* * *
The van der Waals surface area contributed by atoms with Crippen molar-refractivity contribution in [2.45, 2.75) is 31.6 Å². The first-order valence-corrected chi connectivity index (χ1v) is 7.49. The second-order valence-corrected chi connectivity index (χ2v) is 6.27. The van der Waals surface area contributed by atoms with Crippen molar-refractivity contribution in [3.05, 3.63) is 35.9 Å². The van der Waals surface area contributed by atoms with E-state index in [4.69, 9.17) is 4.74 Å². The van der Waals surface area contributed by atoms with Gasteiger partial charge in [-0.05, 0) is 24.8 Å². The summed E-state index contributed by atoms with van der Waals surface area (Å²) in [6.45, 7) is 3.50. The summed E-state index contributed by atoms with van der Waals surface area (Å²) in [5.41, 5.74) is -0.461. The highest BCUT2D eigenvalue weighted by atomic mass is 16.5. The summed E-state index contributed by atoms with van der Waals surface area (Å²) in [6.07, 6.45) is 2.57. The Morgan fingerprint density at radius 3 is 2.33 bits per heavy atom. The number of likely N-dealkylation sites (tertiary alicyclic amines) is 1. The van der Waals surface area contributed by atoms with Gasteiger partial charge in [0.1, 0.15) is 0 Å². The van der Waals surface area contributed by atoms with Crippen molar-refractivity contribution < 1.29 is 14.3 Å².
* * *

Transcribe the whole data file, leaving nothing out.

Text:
The van der Waals surface area contributed by atoms with Crippen molar-refractivity contribution in [2.45, 2.75) is 31.6 Å². The first-order valence-corrected chi connectivity index (χ1v) is 7.49. The second-order valence-corrected chi connectivity index (χ2v) is 6.27. The van der Waals surface area contributed by atoms with Crippen molar-refractivity contribution in [3.05, 3.63) is 35.9 Å². The van der Waals surface area contributed by atoms with E-state index in [4.69, 9.17) is 4.74 Å². The van der Waals surface area contributed by atoms with Gasteiger partial charge in [-0.05, 0) is 24.8 Å². The summed E-state index contributed by atoms with van der Waals surface area (Å²) in [6.45, 7) is 3.50. The summed E-state index contributed by atoms with van der Waals surface area (Å²) in [5.41, 5.74) is -0.461. The highest BCUT2D eigenvalue weighted by atomic mass is 16.5. The summed E-state index contributed by atoms with van der Waals surface area (Å²) in [6.07, 6.45) is 2.57. The Morgan fingerprint density at radius 3 is 2.33 bits per heavy atom. The number of likely N-dealkylation sites (tertiary alicyclic amines) is 1. The van der Waals surface area contributed by atoms with Gasteiger partial charge in [0.1, 0.15) is 0 Å². The van der Waals surface area contributed by atoms with Crippen molar-refractivity contribution < 1.29 is 14.3 Å².